Turn to Acts chapter 8. This passage is filled with superstitious beliefs that still plague the church today. They are 1) you can get God's grace by having someone else pray on your behalf; 2) you can get into God's favor by giving money; 3) we display God's power by doing some special thing; 4) coming to church saves you; 5) baptism saves you; 6) making a public profession or saying the sinners prayer saves you. These superstitions are alive and well in our Church today.

Lets examine why these six superstitions deny the true power of God. The first superstition is that you can gain grace through other's prayers. Ultimately the only path to God's is repentance and commitment by faith. The prayers of others do not lead to God's grace unless that person is willing to get right with God.

In the second superstition Giving money to God will not earn his favor. You cannot buy off God. He does not need your money and He certainly does not want your money if it is given expecting some special privilege. The true privilege is in being able to support the ministry so that others will be saved and grow in Christ. The blessing is that you will store up treasures in heaven.

It is superstitious to say God's power is revealed in the acts that we do. The reality is that the Power of God is expressed in our weaknesses. God is glorified when we step out in faith and He accomplishes in our life things that only He can accomplish. Ultimately God's power is not revealed in what we can do, but rather what He can do. It bears repeating: God's power is not revealed in what we can do, but by what He can do.

It is superstitious to believe that simply showing up for Church will change you or ultimately save you. There are many in churches that simply show up. They believe that they have done a great thing by coming into the house of God, singing some songs, and managing to stay awake during the pastor's sermon. However, just being here does not lead to a changed life.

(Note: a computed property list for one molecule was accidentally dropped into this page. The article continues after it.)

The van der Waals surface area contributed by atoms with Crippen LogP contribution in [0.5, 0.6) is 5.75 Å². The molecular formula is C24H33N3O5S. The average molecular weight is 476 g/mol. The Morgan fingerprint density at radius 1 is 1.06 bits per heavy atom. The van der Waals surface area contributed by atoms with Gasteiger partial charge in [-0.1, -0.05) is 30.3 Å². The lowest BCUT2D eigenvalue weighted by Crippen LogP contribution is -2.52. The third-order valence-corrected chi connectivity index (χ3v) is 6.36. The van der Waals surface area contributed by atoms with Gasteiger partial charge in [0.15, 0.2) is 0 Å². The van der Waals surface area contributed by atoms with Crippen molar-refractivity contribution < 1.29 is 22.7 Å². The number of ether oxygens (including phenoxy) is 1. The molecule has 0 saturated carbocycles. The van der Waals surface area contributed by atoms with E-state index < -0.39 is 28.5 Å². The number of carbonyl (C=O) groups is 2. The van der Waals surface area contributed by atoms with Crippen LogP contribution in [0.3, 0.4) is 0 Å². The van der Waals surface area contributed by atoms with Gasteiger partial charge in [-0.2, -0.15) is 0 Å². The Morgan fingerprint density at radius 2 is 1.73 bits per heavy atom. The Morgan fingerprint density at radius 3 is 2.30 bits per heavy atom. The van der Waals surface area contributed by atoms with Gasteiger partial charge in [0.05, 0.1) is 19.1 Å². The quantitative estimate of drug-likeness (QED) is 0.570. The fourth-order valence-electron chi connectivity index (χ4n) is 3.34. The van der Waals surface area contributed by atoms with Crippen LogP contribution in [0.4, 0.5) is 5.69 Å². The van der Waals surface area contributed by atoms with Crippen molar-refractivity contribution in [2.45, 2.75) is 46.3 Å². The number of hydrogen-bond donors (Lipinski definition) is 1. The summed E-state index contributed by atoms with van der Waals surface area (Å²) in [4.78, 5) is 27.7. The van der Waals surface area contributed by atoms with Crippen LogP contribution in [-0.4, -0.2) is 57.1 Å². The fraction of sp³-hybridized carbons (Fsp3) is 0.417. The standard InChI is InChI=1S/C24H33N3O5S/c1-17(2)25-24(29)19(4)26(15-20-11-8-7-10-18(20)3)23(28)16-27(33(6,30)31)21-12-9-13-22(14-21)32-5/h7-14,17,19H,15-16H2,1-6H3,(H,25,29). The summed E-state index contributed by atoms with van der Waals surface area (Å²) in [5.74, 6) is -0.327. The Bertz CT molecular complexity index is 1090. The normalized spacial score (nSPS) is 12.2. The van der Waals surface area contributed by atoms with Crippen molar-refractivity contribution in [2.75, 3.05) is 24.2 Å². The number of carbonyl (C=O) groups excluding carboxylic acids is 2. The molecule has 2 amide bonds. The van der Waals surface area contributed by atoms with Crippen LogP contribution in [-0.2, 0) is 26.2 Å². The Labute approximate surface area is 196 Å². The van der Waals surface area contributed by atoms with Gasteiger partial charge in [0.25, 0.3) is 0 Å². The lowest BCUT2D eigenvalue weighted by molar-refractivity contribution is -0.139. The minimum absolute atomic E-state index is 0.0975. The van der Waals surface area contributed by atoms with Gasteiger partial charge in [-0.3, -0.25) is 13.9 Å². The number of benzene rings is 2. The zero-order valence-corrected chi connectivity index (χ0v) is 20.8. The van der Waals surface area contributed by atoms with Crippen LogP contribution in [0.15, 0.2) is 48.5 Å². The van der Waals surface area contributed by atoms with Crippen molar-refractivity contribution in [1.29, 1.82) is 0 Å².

Baptism also does not save. Baptism is an important act of obedience that stands as a public testimony to the commitment that a person has made to Christ. It is an essential part of the believer's walk with the Lord. However if it does not symbolize a genuine commitment in the person's life then that person is just getting wet. Just getting wet. The superstition is that the act of baptism, which is a symbol, has the power to save.

Finally it is a superstition to believe that a profession of faith and or the sinner's prayer saves you. There are some that have made a profession of faith that really in their hearts did not believe. It is kind of like the superstition of a lucky rabbits foot. Most people that carry one will tell you that they don't really believe it is lucky, but they carry it around just in case it does bring good luck. Some people have the superstition that if the pray a certain prayer or say a certain thing that it will save them just in case God requires it. This is superstition. They might as well have said "Abracadabra alakazam Lord please save me just as I am." Now I don't say this to call into question your assurance of salvation. If you are saved you are always saved. However, your assurance ought to be based on a changed life and the Holy Spirit working in your heart. Without these then a person really needs to take a look at their life to see if their profession of faith was really a superstitious act.

There are many superstitions outside the church in our day as well. Some of them are: Lucky rabbits foot, astrology, faith healer, Ojai boards, fortunetellers, tarrrot cards, Urban legends and on and on. Our society is a superstitious one and has a tendency to believe what ever they hear or read. I suspect many of you have experienced receiving emails forwarded to you by a person sucked into believing something that was not true. People are superstitious.  Christians need to be on guard that what we think is our faith is in fact simply superstition. 

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Saturday, September 5, 2009

Personal Note

Human being asking Universe...Image by CLUC via Flickr I took a few more days off this week to do some self-awareness and discovered that what I was missing was awareness of God.  It seems that I was doing some fighting again rather than trusting God.  God has been so good to me.  Every time I have a need He has provided in some manner.  At times I get caught up in my circumstances get my eyes off of Him and thereby increase my suffering.  Why is it that we humans have such a natural affinity to blame God when things are not going the way we want?  Worse why do we question Him when He has proved Himself over and over?